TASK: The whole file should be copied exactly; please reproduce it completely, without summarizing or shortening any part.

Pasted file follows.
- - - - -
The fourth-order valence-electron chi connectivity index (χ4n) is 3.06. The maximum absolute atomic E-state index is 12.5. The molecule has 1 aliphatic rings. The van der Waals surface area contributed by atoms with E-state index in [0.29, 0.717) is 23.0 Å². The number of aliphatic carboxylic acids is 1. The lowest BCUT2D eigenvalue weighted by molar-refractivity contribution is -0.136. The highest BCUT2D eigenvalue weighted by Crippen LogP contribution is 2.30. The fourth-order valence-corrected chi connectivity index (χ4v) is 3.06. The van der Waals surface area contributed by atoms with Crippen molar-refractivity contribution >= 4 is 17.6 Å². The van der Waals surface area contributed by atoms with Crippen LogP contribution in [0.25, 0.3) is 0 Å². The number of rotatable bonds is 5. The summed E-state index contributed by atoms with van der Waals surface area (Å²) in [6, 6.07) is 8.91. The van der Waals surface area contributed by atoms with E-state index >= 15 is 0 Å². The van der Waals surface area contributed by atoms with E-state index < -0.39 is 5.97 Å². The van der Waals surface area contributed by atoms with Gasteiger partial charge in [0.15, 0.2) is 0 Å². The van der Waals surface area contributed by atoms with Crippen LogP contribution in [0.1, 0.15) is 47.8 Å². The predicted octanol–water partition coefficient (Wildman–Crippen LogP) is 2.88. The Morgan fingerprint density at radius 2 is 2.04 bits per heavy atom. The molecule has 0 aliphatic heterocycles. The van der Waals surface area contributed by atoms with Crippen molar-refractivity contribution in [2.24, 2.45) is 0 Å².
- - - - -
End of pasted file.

The fourth-order valence-electron chi connectivity index (χ4n) is 3.06. The maximum absolute atomic E-state index is 12.5. The molecule has 1 aliphatic rings. The van der Waals surface area contributed by atoms with E-state index in [0.29, 0.717) is 23.0 Å². The number of aliphatic carboxylic acids is 1. The lowest BCUT2D eigenvalue weighted by molar-refractivity contribution is -0.136. The highest BCUT2D eigenvalue weighted by Crippen LogP contribution is 2.30. The fourth-order valence-corrected chi connectivity index (χ4v) is 3.06. The van der Waals surface area contributed by atoms with Crippen molar-refractivity contribution >= 4 is 17.6 Å². The van der Waals surface area contributed by atoms with Crippen LogP contribution in [0.25, 0.3) is 0 Å². The number of rotatable bonds is 5. The summed E-state index contributed by atoms with van der Waals surface area (Å²) in [6, 6.07) is 8.91. The van der Waals surface area contributed by atoms with E-state index >= 15 is 0 Å². The van der Waals surface area contributed by atoms with E-state index < -0.39 is 5.97 Å². The van der Waals surface area contributed by atoms with Gasteiger partial charge in [0.15, 0.2) is 0 Å². The van der Waals surface area contributed by atoms with Crippen LogP contribution in [0.1, 0.15) is 47.8 Å². The predicted octanol–water partition coefficient (Wildman–Crippen LogP) is 2.88. The Morgan fingerprint density at radius 2 is 2.04 bits per heavy atom. The molecule has 0 aliphatic heterocycles. The van der Waals surface area contributed by atoms with Crippen molar-refractivity contribution in [2.24, 2.45) is 0 Å².